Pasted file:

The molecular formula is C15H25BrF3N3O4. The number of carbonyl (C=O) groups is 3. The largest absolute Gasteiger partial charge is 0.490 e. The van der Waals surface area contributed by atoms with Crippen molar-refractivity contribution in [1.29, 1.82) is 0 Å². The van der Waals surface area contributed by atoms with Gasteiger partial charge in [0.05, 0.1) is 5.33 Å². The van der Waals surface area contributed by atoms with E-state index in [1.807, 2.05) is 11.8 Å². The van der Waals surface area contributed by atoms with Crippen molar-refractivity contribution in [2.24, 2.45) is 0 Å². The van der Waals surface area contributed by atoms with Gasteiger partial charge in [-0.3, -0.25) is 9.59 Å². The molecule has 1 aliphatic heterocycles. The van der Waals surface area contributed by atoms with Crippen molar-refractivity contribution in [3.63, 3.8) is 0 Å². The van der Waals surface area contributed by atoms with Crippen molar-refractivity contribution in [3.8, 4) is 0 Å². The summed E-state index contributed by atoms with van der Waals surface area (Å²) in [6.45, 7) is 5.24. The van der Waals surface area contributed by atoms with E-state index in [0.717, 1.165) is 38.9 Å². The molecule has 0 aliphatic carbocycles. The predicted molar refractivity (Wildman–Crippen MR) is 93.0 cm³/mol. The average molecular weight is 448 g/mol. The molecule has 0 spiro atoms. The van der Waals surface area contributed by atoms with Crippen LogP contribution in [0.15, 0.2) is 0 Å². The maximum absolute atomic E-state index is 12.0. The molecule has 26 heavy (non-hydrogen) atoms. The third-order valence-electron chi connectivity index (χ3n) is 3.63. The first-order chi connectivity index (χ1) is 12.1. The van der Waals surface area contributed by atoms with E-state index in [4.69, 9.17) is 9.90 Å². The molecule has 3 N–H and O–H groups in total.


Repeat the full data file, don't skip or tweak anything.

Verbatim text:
The molecular formula is C15H25BrF3N3O4. The number of carbonyl (C=O) groups is 3. The largest absolute Gasteiger partial charge is 0.490 e. The van der Waals surface area contributed by atoms with Crippen molar-refractivity contribution in [1.29, 1.82) is 0 Å². The van der Waals surface area contributed by atoms with Gasteiger partial charge in [0.05, 0.1) is 5.33 Å². The van der Waals surface area contributed by atoms with E-state index in [1.807, 2.05) is 11.8 Å². The van der Waals surface area contributed by atoms with Crippen molar-refractivity contribution in [2.24, 2.45) is 0 Å². The van der Waals surface area contributed by atoms with Gasteiger partial charge in [-0.3, -0.25) is 9.59 Å². The molecule has 1 aliphatic heterocycles. The van der Waals surface area contributed by atoms with Crippen molar-refractivity contribution in [3.63, 3.8) is 0 Å². The van der Waals surface area contributed by atoms with Crippen molar-refractivity contribution in [3.8, 4) is 0 Å². The summed E-state index contributed by atoms with van der Waals surface area (Å²) in [6.45, 7) is 5.24. The van der Waals surface area contributed by atoms with E-state index in [0.717, 1.165) is 38.9 Å². The molecule has 0 aliphatic carbocycles. The predicted molar refractivity (Wildman–Crippen MR) is 93.0 cm³/mol. The average molecular weight is 448 g/mol. The molecule has 0 spiro atoms. The van der Waals surface area contributed by atoms with Crippen LogP contribution in [0.15, 0.2) is 0 Å². The maximum absolute atomic E-state index is 12.0. The molecule has 26 heavy (non-hydrogen) atoms. The third-order valence-electron chi connectivity index (χ3n) is 3.63. The first-order chi connectivity index (χ1) is 12.1. The van der Waals surface area contributed by atoms with E-state index in [4.69, 9.17) is 9.90 Å². The molecule has 3 N–H and O–H groups in total.